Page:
It’s not really shocking to find that Jake Ewald is a massive fan of the Mountain Goats and The Weakerthans. His Modern Baseball songs were always incredibly descriptive and made mundane events seem much more fascinating with his lyrics. It’s unsurprising that his second album from his Slaughter Beach, Dog outfit bares a strong resemblance to The Weakerthans’ John K. Samson’s recent solo effort. Birdie is also much more of a jangle-pop effort than even last year’s Welcome. Birdie seems to be truer to Ewald’s life than the first Slaughter Beach, Dog album in a too sweet for its own good way.
The lyrics on Birdie have elements of the storytelling that Ewald explored on Welcome. “Shapes I Know” references a character named Emily and her family. The loudest track on the album, “Sleepwalking” narrates seeing someone loaded out of their mind at a bar. “Phoenix” depicts an early part of a relationship where you’re comfortable enough to watch a girl change, but still don’t know everything about their life. The whistling on “Acolyte” makes it into a casual sounding ballad, setting up a sugary ending to a romantic comedy.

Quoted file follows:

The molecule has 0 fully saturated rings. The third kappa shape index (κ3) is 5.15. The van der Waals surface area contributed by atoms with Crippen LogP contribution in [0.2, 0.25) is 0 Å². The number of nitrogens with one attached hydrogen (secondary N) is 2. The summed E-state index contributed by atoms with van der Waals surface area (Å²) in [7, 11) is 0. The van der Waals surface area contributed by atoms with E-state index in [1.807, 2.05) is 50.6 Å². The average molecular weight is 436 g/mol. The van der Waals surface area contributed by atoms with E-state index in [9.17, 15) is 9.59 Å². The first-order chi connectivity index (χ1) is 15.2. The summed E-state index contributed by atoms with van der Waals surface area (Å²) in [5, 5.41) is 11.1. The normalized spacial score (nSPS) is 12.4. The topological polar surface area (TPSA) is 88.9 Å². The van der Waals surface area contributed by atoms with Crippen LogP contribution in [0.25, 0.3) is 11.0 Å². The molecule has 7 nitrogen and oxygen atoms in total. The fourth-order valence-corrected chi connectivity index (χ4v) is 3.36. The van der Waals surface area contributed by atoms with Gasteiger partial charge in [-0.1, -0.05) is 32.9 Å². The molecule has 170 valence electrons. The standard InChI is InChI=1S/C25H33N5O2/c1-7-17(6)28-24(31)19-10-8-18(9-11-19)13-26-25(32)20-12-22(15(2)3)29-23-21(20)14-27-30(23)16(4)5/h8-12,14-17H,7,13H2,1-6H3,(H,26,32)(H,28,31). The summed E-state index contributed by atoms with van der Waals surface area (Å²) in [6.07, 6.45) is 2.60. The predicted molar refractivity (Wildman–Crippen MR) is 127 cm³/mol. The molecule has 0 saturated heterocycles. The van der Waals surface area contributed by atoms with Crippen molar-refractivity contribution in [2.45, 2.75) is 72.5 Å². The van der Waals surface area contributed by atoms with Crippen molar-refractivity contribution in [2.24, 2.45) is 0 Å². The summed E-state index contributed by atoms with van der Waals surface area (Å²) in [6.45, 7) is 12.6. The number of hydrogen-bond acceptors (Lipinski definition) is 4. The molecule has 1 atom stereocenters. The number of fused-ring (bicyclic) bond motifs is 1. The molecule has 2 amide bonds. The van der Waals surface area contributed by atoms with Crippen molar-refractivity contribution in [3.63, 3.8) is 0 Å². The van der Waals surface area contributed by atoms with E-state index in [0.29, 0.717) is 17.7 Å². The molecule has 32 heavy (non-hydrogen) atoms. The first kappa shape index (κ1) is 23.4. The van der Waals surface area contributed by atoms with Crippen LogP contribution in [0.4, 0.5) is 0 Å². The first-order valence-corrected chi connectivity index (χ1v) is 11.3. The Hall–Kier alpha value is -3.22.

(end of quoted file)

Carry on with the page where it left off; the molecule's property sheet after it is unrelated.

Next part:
Birdie is a very relaxing album. Ewald takes a coffeehouse approach to the songs here. It’s very easy to place in the background and forget about. This works both to the album’s advantage and detriment. It’s a very pleasant album to listen to. The guitar parts are bright and beachy feeling. There’s no sense of tension to be found anywhere on the album. It’ll inevitably put you in a good mood. That being said, there’s little about the album that’s memorable. Ewald’s lyrics like “Singing praise songs/From the back seat under cold fluorescent lights” in “Fish Fry” blend into the instrumental. They complement each other nicely, but it’s also easy to miss some of the great, wordy lyrics. This isn’t a heavy album to meditate on. It’s a nice, relaxing breather. There’s not a whole lot to it, but I can’t complain.